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Robin Huebner, Published October 04 2012

HUEBNER: Gutsy on-air move a learning moment for all

The headline immediately caught my eye: “La Crosse TV anchor fires back on air about weight complaint.”

Clicking on the story’s accompanying video, I saw 37-year-old Jennifer Livingston speaking articulately and passionately about how a viewer’s email to her had crossed the line between feedback and bullying.

The male viewer told the veteran morning anchor on WKBT-TV in La Crosse, Wis., that she couldn’t possibly be a good role model for young people, girls in particular, because she is overweight.

In his words, “… your physical condition hasn’t improved for many years.”

The on-air editorial response from the married mother of three young girls was shared widely on Facebook and attracted national media attention. The gutsy move apparently pushed a lot of people’s buttons, on varying levels.

Her anti-bullying message was spot-on and timely. But it also struck a chord with me on a professional level.

In my 26 years on the air, I’ve certainly received my share of viewer comments. Most have been civil and constructive, but a few have been rude or downright cruel.

One person suggested I have a mole removed from my face to make me look younger. He even told me where I should go to have it done.

Another viewer didn’t like the monochromatic look of my red shirt under a red jacket. She suggested I could be fired for making that clothing choice.

While some male broadcasters seem to escape comments about their appearance, virtually every one of my female counterparts has received an unkind comment about her clothing, jewelry, hairstyle, makeup or weight. Some have even been trashed in very personal ways in online message boards.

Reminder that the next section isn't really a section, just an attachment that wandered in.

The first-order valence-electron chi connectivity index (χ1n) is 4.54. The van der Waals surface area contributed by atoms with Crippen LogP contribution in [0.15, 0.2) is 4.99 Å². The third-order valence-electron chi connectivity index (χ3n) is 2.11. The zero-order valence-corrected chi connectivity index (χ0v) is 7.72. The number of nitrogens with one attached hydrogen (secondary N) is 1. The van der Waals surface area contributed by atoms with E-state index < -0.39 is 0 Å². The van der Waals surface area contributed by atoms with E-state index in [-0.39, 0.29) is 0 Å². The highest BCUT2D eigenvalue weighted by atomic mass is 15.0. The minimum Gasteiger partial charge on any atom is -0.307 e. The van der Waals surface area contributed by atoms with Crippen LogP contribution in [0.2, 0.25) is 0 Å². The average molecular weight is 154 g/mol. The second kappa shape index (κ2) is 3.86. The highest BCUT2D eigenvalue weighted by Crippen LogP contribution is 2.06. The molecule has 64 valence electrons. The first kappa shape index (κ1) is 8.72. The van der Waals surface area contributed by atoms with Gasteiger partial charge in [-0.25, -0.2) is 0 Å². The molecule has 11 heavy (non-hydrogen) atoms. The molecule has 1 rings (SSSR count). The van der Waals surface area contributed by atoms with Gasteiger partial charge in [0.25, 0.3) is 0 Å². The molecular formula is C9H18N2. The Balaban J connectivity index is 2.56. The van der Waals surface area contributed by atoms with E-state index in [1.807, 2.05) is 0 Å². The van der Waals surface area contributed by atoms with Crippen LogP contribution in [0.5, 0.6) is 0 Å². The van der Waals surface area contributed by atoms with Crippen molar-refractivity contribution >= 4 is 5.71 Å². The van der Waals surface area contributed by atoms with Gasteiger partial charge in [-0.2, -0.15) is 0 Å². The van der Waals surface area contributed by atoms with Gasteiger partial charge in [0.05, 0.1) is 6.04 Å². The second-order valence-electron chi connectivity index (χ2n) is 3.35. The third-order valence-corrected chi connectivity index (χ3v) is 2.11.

It seems some people feel it’s perfectly OK to lob critical comments at others they don’t even know, with no regard whatsoever for their feelings.

I talked with former TV news reporter/anchor and radio personality Tracy Briggs about what she experienced. She said a viewer once told her she hated her voice.

“I’m always flabbergasted when people actually take time out of their day to write something so mean,” Briggs said.

But another viewer comment had a completely different reaction and result. Briggs talked about the retired English teacher who wrote to say she very much enjoyed Tracy’s work as a broadcaster, but occasionally took issue with her grammar.

“She actually wanted to help make me better. She didn’t personally attack me,” Briggs said.

Briggs contacted the woman and the two met for coffee, ultimately forming a friendship over the experience. It’s interesting how the tone of one’s feedback or criticism can dictate the outcome.

The Wisconsin TV anchor could have dished it right back at her critiquing viewer in a demeaning way. Instead, she took the high road and turned it into a great teaching moment for herself and so many others.


Readers can reach Forum reporter Robin Huebner at (701) 451-5607